A mirror on modern day living

30 March 2018

With state-of-the-art printing technology coupled with design and marketing expertise Interprint maintains an enviable position with creating decors reflecting the changing world of modern living.

Décor printer provider Interprint GmbH & Co KG, headquartered in Arnsberg, Germany, is one the largest décor printers globally and has just presented its new décor collection, the Six Pack 2018 in which the company sees special international market potential for these six décors depicting accurate replicas of wood, concrete, stone and steel.

The selected décors for current home trends are named Delios, Artisan Oak, Hansen, Garbo, Aurora and Grid. Delios is an old larch from the Alpine region and the white oil treatment creates an innovative colour effect.

Artisan Oak in timber framing wood had the goal of technical reworking to obtain the character of old wood, thus offering a warm and authentic contrast to the cool, industrial look.

Hansen replicates a blond wood in the Nordic style and the material has been reduced to the essentials, a typical Scandinavian trait. Cut flowers and variable striped parts support the look.

Garbo is a walnut interpretation of a fruitwood. Soft core and sapwood elements give the décor its elegant look. Timeless and universal it harmonises with styles ranging from modern Nordic to traditional Italian.

Aurora follows the metal trend with a cold-rolled steel plate with traces ofthe grinding process. It has metallic effects with a cool look reminiscent of the northern lights. It is also available in a brass look.

Grid, the last décor in the pack, has a material mix with the look of concrete and stone. The geometry of the Grid reveals floral details up close. It can be cut any way and used anywhere – at home and in urban spaces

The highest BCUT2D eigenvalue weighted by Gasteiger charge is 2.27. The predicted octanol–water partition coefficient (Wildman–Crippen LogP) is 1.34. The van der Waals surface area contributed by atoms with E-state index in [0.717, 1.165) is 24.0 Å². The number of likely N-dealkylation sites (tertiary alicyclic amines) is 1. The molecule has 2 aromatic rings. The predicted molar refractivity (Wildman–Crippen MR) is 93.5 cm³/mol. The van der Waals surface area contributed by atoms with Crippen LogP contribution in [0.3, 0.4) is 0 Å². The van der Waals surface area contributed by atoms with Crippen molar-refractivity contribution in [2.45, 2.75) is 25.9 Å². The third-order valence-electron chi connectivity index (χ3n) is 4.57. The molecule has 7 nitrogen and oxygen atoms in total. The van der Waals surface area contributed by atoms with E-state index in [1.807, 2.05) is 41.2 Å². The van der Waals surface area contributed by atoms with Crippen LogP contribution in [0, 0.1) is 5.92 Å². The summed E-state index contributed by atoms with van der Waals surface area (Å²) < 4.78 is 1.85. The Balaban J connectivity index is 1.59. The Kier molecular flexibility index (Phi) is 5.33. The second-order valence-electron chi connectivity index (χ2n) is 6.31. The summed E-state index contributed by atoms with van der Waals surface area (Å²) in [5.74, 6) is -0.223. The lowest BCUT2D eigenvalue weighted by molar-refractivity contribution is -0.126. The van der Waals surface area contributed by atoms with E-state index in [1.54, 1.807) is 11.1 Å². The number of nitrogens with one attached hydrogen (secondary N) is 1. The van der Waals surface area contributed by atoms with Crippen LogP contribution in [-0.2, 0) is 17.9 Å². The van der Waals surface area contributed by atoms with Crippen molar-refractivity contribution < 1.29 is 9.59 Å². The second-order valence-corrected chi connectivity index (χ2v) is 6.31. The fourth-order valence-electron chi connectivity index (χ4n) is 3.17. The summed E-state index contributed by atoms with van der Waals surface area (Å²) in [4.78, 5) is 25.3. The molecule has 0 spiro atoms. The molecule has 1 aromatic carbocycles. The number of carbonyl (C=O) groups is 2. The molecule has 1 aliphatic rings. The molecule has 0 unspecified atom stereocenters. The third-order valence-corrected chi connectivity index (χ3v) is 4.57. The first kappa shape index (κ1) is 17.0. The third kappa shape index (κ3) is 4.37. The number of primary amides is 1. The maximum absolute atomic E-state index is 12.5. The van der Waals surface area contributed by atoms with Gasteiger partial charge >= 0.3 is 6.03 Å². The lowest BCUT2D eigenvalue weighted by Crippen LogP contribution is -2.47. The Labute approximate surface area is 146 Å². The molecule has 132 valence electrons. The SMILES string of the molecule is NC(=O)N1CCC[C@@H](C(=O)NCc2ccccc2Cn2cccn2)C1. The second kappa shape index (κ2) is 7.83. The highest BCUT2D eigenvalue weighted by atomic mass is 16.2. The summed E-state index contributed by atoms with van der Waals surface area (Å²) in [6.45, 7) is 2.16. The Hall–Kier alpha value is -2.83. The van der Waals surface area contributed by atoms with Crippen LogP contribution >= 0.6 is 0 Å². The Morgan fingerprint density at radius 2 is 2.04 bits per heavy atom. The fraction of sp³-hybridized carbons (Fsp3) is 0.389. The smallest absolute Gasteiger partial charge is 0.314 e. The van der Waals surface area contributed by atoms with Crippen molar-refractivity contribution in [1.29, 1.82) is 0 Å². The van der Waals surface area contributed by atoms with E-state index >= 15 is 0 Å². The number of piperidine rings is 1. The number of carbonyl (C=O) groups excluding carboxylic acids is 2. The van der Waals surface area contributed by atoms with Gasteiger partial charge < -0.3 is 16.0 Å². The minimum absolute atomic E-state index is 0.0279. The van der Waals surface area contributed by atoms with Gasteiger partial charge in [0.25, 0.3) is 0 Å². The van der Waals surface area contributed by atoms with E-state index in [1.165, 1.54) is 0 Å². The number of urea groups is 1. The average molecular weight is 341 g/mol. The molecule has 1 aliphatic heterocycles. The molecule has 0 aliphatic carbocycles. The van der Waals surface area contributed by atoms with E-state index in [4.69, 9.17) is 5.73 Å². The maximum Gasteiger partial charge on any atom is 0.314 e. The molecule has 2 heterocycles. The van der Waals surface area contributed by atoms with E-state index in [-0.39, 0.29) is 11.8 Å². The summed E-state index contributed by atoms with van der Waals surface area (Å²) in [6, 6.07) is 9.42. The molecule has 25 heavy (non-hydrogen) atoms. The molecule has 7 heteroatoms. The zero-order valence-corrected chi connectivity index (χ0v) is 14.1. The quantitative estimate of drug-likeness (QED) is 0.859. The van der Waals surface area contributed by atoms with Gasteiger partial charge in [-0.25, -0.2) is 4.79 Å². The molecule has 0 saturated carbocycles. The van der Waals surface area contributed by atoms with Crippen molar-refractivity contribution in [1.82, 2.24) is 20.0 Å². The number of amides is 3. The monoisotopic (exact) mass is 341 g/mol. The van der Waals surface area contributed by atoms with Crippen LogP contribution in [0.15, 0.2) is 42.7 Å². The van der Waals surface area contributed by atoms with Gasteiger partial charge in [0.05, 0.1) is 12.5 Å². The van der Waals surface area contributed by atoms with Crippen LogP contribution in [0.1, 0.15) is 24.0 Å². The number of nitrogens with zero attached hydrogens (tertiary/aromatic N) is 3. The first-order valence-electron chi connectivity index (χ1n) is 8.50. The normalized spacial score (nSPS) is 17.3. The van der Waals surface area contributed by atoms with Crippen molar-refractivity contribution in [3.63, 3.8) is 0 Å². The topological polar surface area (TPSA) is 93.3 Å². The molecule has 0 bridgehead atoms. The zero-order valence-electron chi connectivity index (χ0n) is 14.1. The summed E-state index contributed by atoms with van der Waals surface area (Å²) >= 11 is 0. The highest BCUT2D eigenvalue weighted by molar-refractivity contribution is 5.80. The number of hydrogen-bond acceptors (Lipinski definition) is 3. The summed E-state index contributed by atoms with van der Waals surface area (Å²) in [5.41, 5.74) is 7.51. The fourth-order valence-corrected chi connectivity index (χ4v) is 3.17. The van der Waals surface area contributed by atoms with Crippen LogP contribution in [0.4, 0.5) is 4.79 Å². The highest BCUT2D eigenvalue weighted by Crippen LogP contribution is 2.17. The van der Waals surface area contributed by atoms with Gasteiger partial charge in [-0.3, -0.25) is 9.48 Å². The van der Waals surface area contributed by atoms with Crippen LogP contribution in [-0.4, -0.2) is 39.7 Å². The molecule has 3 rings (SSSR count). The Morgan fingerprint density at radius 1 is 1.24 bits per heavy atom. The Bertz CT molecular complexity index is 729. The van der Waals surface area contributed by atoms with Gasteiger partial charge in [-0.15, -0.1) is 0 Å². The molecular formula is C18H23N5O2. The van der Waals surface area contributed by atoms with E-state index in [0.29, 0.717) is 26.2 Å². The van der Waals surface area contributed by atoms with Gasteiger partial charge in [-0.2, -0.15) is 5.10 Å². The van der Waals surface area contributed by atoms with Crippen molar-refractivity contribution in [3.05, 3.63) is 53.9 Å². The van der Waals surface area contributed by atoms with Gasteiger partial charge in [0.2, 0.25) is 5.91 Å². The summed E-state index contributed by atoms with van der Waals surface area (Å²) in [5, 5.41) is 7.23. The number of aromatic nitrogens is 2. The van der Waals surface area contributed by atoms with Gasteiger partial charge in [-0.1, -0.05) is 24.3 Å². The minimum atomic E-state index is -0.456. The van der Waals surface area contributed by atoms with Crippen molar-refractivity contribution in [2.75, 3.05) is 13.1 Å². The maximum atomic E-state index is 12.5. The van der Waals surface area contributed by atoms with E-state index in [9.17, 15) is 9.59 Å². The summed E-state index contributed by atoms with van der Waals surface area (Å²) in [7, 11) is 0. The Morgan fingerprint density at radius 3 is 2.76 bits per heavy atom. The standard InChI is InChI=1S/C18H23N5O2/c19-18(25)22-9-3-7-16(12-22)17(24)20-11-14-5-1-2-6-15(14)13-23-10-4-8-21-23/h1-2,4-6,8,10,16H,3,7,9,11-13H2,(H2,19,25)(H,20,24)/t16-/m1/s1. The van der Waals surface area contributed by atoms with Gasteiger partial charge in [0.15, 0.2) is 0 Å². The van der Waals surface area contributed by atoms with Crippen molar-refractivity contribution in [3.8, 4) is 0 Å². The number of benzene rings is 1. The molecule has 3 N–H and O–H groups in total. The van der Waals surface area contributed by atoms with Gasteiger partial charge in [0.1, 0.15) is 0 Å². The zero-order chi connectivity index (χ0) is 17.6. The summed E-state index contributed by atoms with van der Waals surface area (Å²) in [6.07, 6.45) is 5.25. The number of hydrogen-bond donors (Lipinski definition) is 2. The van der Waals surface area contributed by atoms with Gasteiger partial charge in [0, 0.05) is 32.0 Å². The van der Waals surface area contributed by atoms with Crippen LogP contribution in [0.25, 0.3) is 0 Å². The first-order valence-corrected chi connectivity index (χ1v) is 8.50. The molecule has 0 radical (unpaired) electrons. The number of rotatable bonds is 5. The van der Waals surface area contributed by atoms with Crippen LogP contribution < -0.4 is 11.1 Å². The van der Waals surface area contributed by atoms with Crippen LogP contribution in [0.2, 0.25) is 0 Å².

Interprint’s products are basically used to decorate the surfaces of various materials in the segment of derived timber products, including living room, kitchen and bathroom furniture, laminate flooring and interior furnishing in trains, ships or recreational vehicles.

Interprint has eight production locations worldwide – in Germany, Poland, Russia (two), Malaysia, China, Brazil and the US – and six sales offices in Italy, Spain, South Africa, Russia, China and Turkey with sales agencies represented around the world.

The company is wholly owned by Wrede Industrieholding, a traditional, family-run company with more than 125 years of experience in the wood and materials sector. Interprint itself was founded in 1969.

The company uses two printing technologies: gravure and digital. With gravure printing the décor is printed using the rotogravure method. The engraved rotogravure printing cylinders apply lightfast, water-soluable printing inks to the décor paper that is to be printed.

Excess ink is removed with a doctor blade. The printing ink is therefore located only in the depressions (the socalled cells) of the printing cylinders. A high contact pressure and high adhesive forces cause the ink to be transferred on to the paper.